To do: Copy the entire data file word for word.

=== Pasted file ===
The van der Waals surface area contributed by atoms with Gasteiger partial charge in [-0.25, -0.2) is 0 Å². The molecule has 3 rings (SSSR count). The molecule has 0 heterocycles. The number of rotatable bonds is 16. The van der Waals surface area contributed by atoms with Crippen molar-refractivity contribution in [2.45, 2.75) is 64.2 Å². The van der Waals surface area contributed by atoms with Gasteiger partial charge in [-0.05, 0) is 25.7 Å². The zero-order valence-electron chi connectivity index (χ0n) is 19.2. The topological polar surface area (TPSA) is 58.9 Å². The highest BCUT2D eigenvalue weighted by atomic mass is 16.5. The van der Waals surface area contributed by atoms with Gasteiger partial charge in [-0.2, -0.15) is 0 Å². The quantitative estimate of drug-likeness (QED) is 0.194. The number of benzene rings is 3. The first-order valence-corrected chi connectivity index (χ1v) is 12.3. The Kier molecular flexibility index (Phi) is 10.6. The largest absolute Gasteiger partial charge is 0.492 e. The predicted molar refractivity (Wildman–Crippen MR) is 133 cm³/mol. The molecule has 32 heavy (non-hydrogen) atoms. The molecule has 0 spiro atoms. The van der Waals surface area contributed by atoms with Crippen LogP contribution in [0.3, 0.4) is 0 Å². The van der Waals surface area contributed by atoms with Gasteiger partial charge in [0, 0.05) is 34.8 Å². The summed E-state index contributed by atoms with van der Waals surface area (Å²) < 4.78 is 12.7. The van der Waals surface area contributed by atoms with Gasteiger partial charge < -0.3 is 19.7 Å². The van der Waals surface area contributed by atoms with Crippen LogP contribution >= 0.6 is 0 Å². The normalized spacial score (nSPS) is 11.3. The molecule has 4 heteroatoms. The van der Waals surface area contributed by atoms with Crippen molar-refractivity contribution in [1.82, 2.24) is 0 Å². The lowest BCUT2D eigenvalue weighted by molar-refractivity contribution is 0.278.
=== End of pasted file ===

The van der Waals surface area contributed by atoms with Gasteiger partial charge in [-0.25, -0.2) is 0 Å². The molecule has 3 rings (SSSR count). The molecule has 0 heterocycles. The number of rotatable bonds is 16. The van der Waals surface area contributed by atoms with Crippen molar-refractivity contribution in [2.45, 2.75) is 64.2 Å². The van der Waals surface area contributed by atoms with Gasteiger partial charge in [-0.05, 0) is 25.7 Å². The zero-order valence-electron chi connectivity index (χ0n) is 19.2. The topological polar surface area (TPSA) is 58.9 Å². The highest BCUT2D eigenvalue weighted by atomic mass is 16.5. The van der Waals surface area contributed by atoms with Gasteiger partial charge in [-0.2, -0.15) is 0 Å². The quantitative estimate of drug-likeness (QED) is 0.194. The number of benzene rings is 3. The first-order valence-corrected chi connectivity index (χ1v) is 12.3. The Kier molecular flexibility index (Phi) is 10.6. The largest absolute Gasteiger partial charge is 0.492 e. The predicted molar refractivity (Wildman–Crippen MR) is 133 cm³/mol. The molecule has 32 heavy (non-hydrogen) atoms. The molecule has 0 spiro atoms. The van der Waals surface area contributed by atoms with Crippen LogP contribution in [0.3, 0.4) is 0 Å². The van der Waals surface area contributed by atoms with Gasteiger partial charge in [0, 0.05) is 34.8 Å². The summed E-state index contributed by atoms with van der Waals surface area (Å²) < 4.78 is 12.7. The van der Waals surface area contributed by atoms with Gasteiger partial charge < -0.3 is 19.7 Å². The van der Waals surface area contributed by atoms with Crippen LogP contribution >= 0.6 is 0 Å². The normalized spacial score (nSPS) is 11.3. The molecule has 4 heteroatoms. The van der Waals surface area contributed by atoms with Crippen molar-refractivity contribution in [1.82, 2.24) is 0 Å². The lowest BCUT2D eigenvalue weighted by molar-refractivity contribution is 0.278.